Blogs in motion
The Scienceseeker blog aggregator aims to act as a general portal for all science blogging, everywhere. It has a Geoscience section which is obviously still lacking a fair number of the geoblogs out there; I have submitted the blogs on the allgeo feed to be added to the database, but it may take a while as they run through the backlog of a deluge of submissions in the last week.
Earthquakes and Volcanos
- Impressive photos of aftermath of April 2010 Mexicali Earthquake – damage, triggered landslides.
The photos remind me of this video of the Sierra Mayor mountains just after quake:
- Some close-up photos of volcanic ash from Eyjafjallajokull, scourge of Transatlantic jet engines.
Floods and Landslides
- Some very dramatic shots of floods around the globe from the Guardian.
(via @rivrchik, @EcoInternet)
- Mudslides and floods have killed 787 people (with ~400 still missing), making this the deadliest natural disaster in Brazil since 1900.
- Landslides in Brazil: Some nice views of the scarps, flood deposits, and devastation from Boston Globe’s @big_picture.
- A discussion of the economic roots of the Brazilian disaster, making the case for reducing income inequality and better hazard mapping/land-use planning
- "Earth is cloudy. Especially in the tropics." Why there’s not (yet) any satellite imagery of the Brazilian floods.
US West Coast
- Lockwood Dewitt adds his perspective on floods in Oregon and elsewhere \n-water.html
- Brian Romans contributes a post the the QUEST blog: Rivers in the Sky Lead to Flooding on the Ground
- Before and after Brisbane flooding pictures
- A satellite instrument that can measure water in soil and may help with future flood warnings.
- Arctic sea ice declining faster than models predict from RealClimate’s annual ‘how is reality doing compared to climate model predictions?’ piece.
- Corals migrate to higher latitudes in response to climate change. Can’t run away from ocean acidification though. Another important caveat from @rmacpherson: this assumes there is a suitable substrate for new coral to grow on.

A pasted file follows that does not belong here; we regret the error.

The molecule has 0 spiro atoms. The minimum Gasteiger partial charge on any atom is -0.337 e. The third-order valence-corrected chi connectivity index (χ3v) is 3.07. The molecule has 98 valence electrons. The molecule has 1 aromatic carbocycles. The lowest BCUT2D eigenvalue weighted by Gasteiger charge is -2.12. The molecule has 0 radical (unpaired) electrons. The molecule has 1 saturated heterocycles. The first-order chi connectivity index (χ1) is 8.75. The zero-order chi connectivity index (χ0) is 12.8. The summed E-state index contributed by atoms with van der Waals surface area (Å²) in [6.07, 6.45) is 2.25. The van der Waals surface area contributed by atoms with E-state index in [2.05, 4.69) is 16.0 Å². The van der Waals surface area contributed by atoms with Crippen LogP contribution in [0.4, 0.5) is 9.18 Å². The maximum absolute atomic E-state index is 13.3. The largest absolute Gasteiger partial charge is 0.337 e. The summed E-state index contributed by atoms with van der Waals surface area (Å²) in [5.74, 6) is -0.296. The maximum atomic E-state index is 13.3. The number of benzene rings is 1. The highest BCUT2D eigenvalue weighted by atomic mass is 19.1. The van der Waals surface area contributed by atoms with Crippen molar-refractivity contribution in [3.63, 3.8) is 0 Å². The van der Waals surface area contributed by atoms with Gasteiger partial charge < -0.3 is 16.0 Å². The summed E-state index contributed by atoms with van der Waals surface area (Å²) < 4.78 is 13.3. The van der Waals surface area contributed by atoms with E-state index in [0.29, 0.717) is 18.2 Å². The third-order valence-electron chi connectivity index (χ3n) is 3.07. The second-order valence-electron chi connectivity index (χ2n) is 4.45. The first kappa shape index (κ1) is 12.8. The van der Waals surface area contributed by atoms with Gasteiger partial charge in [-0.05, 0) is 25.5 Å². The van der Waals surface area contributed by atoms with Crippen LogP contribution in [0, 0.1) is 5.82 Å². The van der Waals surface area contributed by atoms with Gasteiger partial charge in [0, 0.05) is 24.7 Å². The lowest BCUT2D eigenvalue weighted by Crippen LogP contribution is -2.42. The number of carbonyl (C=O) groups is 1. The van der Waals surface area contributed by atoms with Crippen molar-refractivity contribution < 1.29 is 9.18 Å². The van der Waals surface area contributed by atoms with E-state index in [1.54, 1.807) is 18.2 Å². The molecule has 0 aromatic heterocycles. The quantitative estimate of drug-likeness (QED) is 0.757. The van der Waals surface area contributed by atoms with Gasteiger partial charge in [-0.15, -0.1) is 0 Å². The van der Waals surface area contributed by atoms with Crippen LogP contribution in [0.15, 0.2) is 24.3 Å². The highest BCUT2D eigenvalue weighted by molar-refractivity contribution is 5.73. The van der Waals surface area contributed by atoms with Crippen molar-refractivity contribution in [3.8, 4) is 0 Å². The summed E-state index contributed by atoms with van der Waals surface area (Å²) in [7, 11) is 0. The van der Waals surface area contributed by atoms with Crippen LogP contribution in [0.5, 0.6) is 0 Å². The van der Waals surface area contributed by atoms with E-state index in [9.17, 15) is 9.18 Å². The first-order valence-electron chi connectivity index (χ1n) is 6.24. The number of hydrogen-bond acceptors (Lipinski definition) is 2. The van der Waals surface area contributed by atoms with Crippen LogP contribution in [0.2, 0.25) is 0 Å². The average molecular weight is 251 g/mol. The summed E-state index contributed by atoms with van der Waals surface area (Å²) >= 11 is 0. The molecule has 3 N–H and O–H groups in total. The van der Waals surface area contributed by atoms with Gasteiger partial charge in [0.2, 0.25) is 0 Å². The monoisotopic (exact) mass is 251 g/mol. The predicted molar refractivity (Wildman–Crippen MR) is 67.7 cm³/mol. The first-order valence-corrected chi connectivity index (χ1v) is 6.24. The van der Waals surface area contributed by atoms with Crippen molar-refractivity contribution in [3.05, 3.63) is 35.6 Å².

- Post-publication peer review in action: ‘habitable exoplanet’ claim attracts the nit-picky scientific horde
- This is going to be good: Stardust probe preparing to fly by comet Tempel 1 (the one Deep Impact…impacted) next month
- The "all stars" of Phanerozoic marine predators, summarized in a beautiful timeline from the Smithsonian:
- Take-home: distinguishing species from bones difficult. Triceratops may not be Torosaurus after all
- Death by 1000 cuts:Hypocentre highlights a major setback for UK Geo- and Bioconservation due to a quiet change in some funding rules.
- Even if we fully commit to it, transitioning from coal & oil to renewable energy will be a formidable challenge.
- Great post on a fundamental geological concept: L is for Lithosphere
- be sure to download the EarthObserver app for iPad and iPhone/iPod Touch while it’s free #scio11
- Pretty geo-pictures: From the ground,
From the air,
From a fold axis!
- Awesome. Alaskan Surfers Riding catch the tidal bore – for 45 minutes! (video)
- To honor victims of Tucson tragedy, fund leadership in Earth & space sciences, engineering & policy.
(via @geographile, @AlanMLadwig)
- The Myth of Progress: Why rich countries’ disasters get far more media play than poor countries’
- Fix The System, Not The Women – summary from Science Careers for women in science –
- For those interested in the issues around discussion of published research online, the ‘Trial by Twitter’ article in Nature is definitely worth reading
- Possibly of interest to people at the ‘Technology in the Wild’ session at ScienceOnline: Project HiJack uses iPhone audio jack to make cheap sensors
- A resource for participatory science projects:
- James Cameron building a sub to return to Challenger Deep (includes an interesting account of original dive).
Unsurprisingly, this week has seen lots of summaries, reflections, and new conversations inspired by the ScienceOnline conference. Even Chris could not resist the siren call of navel-gazing.
- Ed Yong provides great advice on reaching beyond natural sciblogging audience. He also sets out why he ‘keeps yammering on about writing for broad audiences’.
- Two good write-ups of the Women in the Science Blogosphere panel at ScienceOnline 2011, which Anne co-moderated with Kate Clancy, Sheril Kirshenbaum, and Joanne Manaster
- Good advice for tenure-track bloggers from @drskyskull : "Blogging on the career path" at ScienceOnline 2011:
- Blogging with the Invisible Community – and Why It Matters
(via @Colo_kea, @BoraZ)